What’s new in Docker 17.12 CE Final Release?

The fresh new Docker 17.12 Community Edition Final Release  includes a standalone Kubernetes server & client, plus Docker CLI integration. The Kubernetes server runs locally within your Docker instance and is a single-node cluster. It is specifically meant for development & testing purpose only. 

Docker 17.12 CE includes the newer Docker Compose 1.18.0-rc2 release along with the below new features & further improvements like:

New Feature:

  •  VM disk size can be changed in settings. (See docker/for-mac#1037).

Bug fixes and minor changes

  • Avoid VM reboot when changing host proxy settings.
  • Don’t break HTTP traffic between containers by forwarding them via the external proxy (docker/for-mac#981)
  • Filesharing settings are now stored in settings.json
  • Daemon restart button has been moved to settings / Reset Tab
  • Display various component versions in About box
  • Better VM state handling & error messsages in case of VM crashes

Important Information:

  • The beta features are being released in a controlled manner: not all users who signed up for the beta will be able to access the features right away. You must be signed in within Docker for Mac using your Docker ID to access the beta builds.

  • The Kubernetes features are only accessible on macOS for now; Windows will follow at a later date.

  • Because this feature is still in beta, it can only be accessed using the latest Docker for Mac release, more precisely on the Edge channel.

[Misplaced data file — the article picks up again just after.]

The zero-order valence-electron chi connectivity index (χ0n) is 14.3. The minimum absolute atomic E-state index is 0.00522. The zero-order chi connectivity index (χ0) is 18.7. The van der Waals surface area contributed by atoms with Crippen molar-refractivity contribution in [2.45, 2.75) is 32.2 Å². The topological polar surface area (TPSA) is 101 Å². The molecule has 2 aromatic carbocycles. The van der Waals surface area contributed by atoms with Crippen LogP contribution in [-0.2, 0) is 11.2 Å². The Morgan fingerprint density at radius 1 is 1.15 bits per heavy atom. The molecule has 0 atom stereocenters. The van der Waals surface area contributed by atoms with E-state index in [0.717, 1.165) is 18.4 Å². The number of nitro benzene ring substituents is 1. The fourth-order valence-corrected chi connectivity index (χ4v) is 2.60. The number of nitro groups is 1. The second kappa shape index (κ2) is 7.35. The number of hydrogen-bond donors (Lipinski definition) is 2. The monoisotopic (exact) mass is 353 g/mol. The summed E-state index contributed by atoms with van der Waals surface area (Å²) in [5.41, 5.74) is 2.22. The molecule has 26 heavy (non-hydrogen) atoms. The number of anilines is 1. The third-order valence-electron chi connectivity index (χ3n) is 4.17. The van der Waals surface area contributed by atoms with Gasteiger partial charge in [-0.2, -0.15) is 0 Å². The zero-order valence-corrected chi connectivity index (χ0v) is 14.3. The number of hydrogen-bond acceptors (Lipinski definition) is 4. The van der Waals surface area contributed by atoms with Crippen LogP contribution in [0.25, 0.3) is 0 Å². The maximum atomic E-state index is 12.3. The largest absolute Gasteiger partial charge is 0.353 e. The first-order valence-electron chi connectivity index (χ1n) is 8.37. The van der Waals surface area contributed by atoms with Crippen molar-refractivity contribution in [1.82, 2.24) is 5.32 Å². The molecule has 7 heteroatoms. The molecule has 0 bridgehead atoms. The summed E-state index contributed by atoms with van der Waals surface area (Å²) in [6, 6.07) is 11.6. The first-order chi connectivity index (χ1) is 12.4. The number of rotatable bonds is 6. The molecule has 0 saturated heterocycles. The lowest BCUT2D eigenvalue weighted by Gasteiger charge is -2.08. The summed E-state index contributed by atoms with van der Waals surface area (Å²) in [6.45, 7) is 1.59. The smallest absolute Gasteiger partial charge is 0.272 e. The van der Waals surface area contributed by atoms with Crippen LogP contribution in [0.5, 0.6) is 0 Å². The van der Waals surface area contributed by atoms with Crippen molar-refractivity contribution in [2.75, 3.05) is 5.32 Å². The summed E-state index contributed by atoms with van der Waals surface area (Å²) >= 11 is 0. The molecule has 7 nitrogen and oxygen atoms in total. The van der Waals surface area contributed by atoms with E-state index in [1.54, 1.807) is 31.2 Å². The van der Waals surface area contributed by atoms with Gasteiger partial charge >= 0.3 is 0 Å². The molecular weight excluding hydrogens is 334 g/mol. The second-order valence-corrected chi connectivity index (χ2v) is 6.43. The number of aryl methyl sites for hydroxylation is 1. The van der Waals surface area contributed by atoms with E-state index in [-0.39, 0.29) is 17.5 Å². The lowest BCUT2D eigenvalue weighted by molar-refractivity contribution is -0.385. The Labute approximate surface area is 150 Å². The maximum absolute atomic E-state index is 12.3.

How to get this Beta Release?

You need to install Docker 17.12 Edge Release(it is NOT available under Stable Release yet). Once you install the latest Beta release, all you need is to log in with your Docker ID, select whale menu -> Sign in / Create Docker ID from the menu bar. 

 

 

To enable Kubernetes support and install a standalone instance of Kubernetes running as a Docker container, select Enable Kubernetes and click the Apply and restart button.

 

Once Kubernetes support is enabled, you are able to deploy your workloads, in parallel, on Kubernetes, Swarm, and as standalone containers. Enabling or disabling the Kubernetes server is not going to affect other workloads.

This new beta includes Docker CLI integration for Kubernetes too along with a standalone Kubernetes server & client and this can be verified as shown below. 

 

 

By default, Kubernetes containers are hidden from commands like docker service ls, because managing them manually is not supported. To make them visible, select Show system containers (advanced) and click Apply and restart

 

This means that now you can use the same old favourite docker ps command for displaying Kubernetes internal containers. Isn’t it cool?

 

How to get Kubectl working?

Kubectl comes out-of-the-box by default with this beta release and hence you don’t need to install it. Kubectl is a command line interface for running commands against Kubernetes clusters. It holds a lot of functionality similarity with docker CLI like docker run, docker attach, docker logs and so on. kubectl controls the Kubernetes cluster manager.